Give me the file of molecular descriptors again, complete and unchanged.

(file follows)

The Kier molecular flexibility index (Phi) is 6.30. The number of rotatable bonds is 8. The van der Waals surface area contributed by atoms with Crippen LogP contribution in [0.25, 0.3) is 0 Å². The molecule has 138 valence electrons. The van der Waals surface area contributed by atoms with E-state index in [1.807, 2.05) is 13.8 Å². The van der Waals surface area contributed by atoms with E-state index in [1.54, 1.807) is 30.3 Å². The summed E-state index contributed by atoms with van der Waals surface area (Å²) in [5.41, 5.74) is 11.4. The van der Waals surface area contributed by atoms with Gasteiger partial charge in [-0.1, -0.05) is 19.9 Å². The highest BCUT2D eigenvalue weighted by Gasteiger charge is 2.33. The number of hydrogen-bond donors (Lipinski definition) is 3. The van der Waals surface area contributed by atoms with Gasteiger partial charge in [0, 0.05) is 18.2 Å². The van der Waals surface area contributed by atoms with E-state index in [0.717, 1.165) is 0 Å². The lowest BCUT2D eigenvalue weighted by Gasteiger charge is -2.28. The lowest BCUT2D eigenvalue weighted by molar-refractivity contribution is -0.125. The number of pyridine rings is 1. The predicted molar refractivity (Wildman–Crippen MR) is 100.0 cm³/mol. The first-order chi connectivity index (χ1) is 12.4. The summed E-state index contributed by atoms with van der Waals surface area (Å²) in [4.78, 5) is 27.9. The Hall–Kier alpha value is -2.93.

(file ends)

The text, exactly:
The Kier molecular flexibility index (Phi) is 6.30. The number of rotatable bonds is 8. The van der Waals surface area contributed by atoms with Crippen LogP contribution in [0.25, 0.3) is 0 Å². The molecule has 138 valence electrons. The van der Waals surface area contributed by atoms with E-state index in [1.807, 2.05) is 13.8 Å². The van der Waals surface area contributed by atoms with E-state index in [1.54, 1.807) is 30.3 Å². The summed E-state index contributed by atoms with van der Waals surface area (Å²) in [5.41, 5.74) is 11.4. The van der Waals surface area contributed by atoms with Gasteiger partial charge in [-0.1, -0.05) is 19.9 Å². The highest BCUT2D eigenvalue weighted by Gasteiger charge is 2.33. The number of hydrogen-bond donors (Lipinski definition) is 3. The van der Waals surface area contributed by atoms with Gasteiger partial charge in [0, 0.05) is 18.2 Å². The van der Waals surface area contributed by atoms with E-state index in [0.717, 1.165) is 0 Å². The lowest BCUT2D eigenvalue weighted by Gasteiger charge is -2.28. The lowest BCUT2D eigenvalue weighted by molar-refractivity contribution is -0.125. The number of pyridine rings is 1. The predicted molar refractivity (Wildman–Crippen MR) is 100.0 cm³/mol. The first-order chi connectivity index (χ1) is 12.4. The summed E-state index contributed by atoms with van der Waals surface area (Å²) in [4.78, 5) is 27.9. The Hall–Kier alpha value is -2.93.